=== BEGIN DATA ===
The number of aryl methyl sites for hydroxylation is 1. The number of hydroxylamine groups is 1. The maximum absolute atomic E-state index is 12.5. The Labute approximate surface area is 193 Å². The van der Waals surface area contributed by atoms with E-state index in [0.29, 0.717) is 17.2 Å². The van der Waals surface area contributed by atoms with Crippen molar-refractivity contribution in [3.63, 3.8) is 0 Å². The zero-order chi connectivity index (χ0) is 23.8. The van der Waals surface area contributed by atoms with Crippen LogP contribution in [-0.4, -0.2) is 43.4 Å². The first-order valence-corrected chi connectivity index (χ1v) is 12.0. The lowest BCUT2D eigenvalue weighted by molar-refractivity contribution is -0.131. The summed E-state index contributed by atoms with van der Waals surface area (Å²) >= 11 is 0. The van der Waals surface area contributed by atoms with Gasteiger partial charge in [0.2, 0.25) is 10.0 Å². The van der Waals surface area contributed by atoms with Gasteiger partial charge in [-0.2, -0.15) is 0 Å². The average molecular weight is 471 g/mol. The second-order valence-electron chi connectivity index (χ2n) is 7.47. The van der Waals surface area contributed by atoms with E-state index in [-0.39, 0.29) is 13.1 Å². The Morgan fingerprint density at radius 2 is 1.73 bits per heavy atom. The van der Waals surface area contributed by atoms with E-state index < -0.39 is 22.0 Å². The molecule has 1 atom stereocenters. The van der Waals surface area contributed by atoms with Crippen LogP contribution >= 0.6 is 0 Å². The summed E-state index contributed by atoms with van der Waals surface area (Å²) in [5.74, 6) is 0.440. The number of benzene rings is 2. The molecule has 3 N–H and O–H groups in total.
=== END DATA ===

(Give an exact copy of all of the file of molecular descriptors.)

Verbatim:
The number of aryl methyl sites for hydroxylation is 1. The number of hydroxylamine groups is 1. The maximum absolute atomic E-state index is 12.5. The Labute approximate surface area is 193 Å². The van der Waals surface area contributed by atoms with E-state index in [0.29, 0.717) is 17.2 Å². The van der Waals surface area contributed by atoms with Crippen molar-refractivity contribution in [3.63, 3.8) is 0 Å². The zero-order chi connectivity index (χ0) is 23.8. The van der Waals surface area contributed by atoms with Crippen LogP contribution in [-0.4, -0.2) is 43.4 Å². The first-order valence-corrected chi connectivity index (χ1v) is 12.0. The lowest BCUT2D eigenvalue weighted by molar-refractivity contribution is -0.131. The summed E-state index contributed by atoms with van der Waals surface area (Å²) >= 11 is 0. The van der Waals surface area contributed by atoms with Gasteiger partial charge in [0.2, 0.25) is 10.0 Å². The van der Waals surface area contributed by atoms with Gasteiger partial charge in [-0.2, -0.15) is 0 Å². The average molecular weight is 471 g/mol. The second-order valence-electron chi connectivity index (χ2n) is 7.47. The van der Waals surface area contributed by atoms with E-state index in [-0.39, 0.29) is 13.1 Å². The Morgan fingerprint density at radius 2 is 1.73 bits per heavy atom. The van der Waals surface area contributed by atoms with E-state index < -0.39 is 22.0 Å². The molecule has 1 atom stereocenters. The van der Waals surface area contributed by atoms with Crippen LogP contribution >= 0.6 is 0 Å². The summed E-state index contributed by atoms with van der Waals surface area (Å²) in [5.74, 6) is 0.440. The number of benzene rings is 2. The molecule has 3 N–H and O–H groups in total.